Over the last decade, the pace of digital technology development has transformed the ways in which we learn, work, and participate in society. We need to know a lot more about the skills needed to successfully engage in the digital world, and how to promote them to optimise children’s educational opportunities. Despite the promise of digital technologies, little research and development has occurred to determine the cognitive skills and the social skills children need.
Developing in Digital Worlds is the first study in the world to develop the link between teaching, family engagement, and game-based learning in order to promote youth educational outcomes and equity. The new knowledge gained by the study will inform ways to accelerate national achievements through digital environments, in English, maths, and science for ages 4-18 years, and in Māori contexts.
The study capitalizes on the digital technologies being rolled out for business growth, and acts on the recommendations in the government’s Educational and Science Committee 2012 report which expressed a need to know more about the development of ‘21st Century skills’ in order to meet New Zealand educational aspirations. In this way, Developing in Digital Worlds positions New Zealand internationally on the forefront of digital technology usage in schools, providing answers to what skills are needed and what educational professionals, students, families and the wider community can do to promote these.
The study delivers guidance to families and whānau to ensure that all communities in New Zealand are provided with opportunities to participate positively in the digital future. A collaborative, knowledge-sharing research approach provides scientifically robust evidence for how to support cognitive and social development through programmes suitable for family and whānau from different cultural groups. Developing in Digital Worlds uses an emerging future-focused new technological science to contribute to New Zealand equity aspirations for long-term high achievement for all youth.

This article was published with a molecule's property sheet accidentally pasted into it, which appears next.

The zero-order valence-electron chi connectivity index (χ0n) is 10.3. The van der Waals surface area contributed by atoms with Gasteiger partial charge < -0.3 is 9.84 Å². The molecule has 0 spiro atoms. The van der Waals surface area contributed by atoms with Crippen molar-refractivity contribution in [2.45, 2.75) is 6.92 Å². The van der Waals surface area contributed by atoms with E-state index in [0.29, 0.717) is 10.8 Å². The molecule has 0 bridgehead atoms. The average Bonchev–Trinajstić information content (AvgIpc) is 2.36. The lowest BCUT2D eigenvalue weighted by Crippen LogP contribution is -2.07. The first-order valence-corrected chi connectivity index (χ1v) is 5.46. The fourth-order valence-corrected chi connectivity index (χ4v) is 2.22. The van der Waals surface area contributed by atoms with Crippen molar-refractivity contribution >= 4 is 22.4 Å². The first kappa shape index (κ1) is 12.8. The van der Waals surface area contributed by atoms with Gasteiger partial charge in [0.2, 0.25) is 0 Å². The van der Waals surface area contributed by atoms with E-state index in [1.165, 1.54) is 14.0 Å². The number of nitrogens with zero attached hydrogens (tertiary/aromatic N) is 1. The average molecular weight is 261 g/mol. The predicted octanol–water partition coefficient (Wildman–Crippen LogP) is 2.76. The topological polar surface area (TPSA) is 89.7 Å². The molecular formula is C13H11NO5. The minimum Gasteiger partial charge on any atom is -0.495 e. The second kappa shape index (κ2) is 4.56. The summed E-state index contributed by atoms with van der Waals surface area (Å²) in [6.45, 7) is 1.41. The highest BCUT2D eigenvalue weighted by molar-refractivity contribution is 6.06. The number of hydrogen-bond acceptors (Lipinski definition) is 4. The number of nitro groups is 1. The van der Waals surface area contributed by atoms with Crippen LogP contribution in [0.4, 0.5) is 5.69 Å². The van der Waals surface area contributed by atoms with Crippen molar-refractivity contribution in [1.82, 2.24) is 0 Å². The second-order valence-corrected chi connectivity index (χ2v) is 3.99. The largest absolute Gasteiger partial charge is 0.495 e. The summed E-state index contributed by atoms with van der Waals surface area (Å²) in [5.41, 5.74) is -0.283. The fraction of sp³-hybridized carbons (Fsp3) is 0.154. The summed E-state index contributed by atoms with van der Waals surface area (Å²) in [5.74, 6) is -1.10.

More information for parents about 21st century skills
More information for parents from Learning@Home
Digital Tools and Software
During the Developing in Digital Worlds study, we created some digital tools to help students to develop the key set of 21st century skills. These digital tools provide a specific set of guidelines and activities that assist students to cultivate skills like argumentation (systematic reasoning) and critical literacy.
The discussion board, for example, is a digital tool in which students post comments on a platform such as Google Groups. This aids them to develop the skill of argumentation (systematic reasoning). Similarly, the game Astria: Countdown to Impact assists students to develop critical thinking skills and vocabulary skills while they attempt to save a doomed planet from destruction.
More information for parents and whānau can be found in the below documents:
- Participant Information Sheet for parents and whānau of primary school students
- Participant Information Sheet for parents and whānau of secondary school students
- Consent form for parents of primary school students
- Consent form for parents of secondary school students (under 16 years)
- Consent form for parents of secondary schools students (16 years and older)
Below are copies of the questionnaires that participating parents will complete during Phase Two of Developing in Digital Worlds: